HYDERABAD: A desire to study archaeology and learn more about the Indus Valley civilization led Sai Krishna, a researcher doing PhD from Deccan College Post Graduate and Research Institute, Pune to discover prehistoric microlithic stone tools in Gundla Pochampally village, 25 kilometres from Hyderabad.
“I was interested in archaeology as its origins were much earlier than words were created. The topic in my PhD was ‘Causes for the decline of Indus Valley Civilisation’. I preferred to focus on Telangana, as it was neglected by previous archaeological scholars and did not get its due credit to the extent which it was supposed to get.”
When he went into the forest area to find if there were some prehistoric formations, he found a rock art dating back to Neolithic period, which had three bulls with long horns. Four rock art sites of Mesolithic, Neolithic time periods were also discovered. Elliptical rock grooves with a number of abrasion marks on the granite rock hills and boulders with colour variation, ranging from dark to lightly-coloured were also seen.The co-ordinates of the finding were N 17°34’ 54.93’’, E 78°27’ 45.13’, near the pond named ‘Eela’ in Medchal mandal, Ranga Reddy district.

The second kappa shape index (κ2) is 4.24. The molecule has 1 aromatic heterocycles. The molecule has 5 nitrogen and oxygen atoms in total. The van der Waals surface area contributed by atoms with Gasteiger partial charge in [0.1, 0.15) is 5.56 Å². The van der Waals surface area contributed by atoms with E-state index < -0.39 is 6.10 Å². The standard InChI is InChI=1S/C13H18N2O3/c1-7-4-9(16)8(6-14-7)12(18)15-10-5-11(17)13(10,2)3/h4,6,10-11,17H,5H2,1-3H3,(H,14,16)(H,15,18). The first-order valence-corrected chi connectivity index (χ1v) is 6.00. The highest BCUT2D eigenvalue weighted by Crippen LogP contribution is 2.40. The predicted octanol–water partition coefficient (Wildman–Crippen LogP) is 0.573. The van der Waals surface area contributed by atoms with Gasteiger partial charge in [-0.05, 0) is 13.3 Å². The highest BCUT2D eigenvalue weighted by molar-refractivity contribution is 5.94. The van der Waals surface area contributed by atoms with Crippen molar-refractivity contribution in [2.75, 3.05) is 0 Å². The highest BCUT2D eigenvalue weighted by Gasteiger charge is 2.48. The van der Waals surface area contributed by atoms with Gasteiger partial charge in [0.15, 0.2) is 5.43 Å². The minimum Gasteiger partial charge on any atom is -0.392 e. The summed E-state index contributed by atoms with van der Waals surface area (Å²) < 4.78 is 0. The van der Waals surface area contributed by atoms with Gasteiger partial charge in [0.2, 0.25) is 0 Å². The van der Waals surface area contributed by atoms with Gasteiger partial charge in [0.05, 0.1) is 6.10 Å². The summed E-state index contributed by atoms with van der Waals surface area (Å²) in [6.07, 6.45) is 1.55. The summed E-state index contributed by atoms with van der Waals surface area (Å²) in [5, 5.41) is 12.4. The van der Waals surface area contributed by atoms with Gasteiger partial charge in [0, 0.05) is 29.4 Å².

Dr Rajan, a professor in Department of History, Pondicherry University, said, “The cultural transformation from food gathering to food production is considered a revolution in human history that happened during the Neolithic times. These tools represent the beginning of agricultural production in South India that took place about 5,000 years ago.”
Based on the above findings, he deduces the time period of the sites occupied by prehistoric people might be approximately around Upper Paleolithic (35,000 years from present) to the Neolithic (40,000 years from present). There is a need to do proper scientific work on these sites as well as surrounding areas of the village, he adds.
Sai Krishna is seeking the help of Archaeological Survey of India, State Archaeology Department, Government of India, State Government to come forward to safeguard the sites by conserving in the form of heritage sites, as they have huge potential in knowing more about the pre and protohistoric past of Telangana.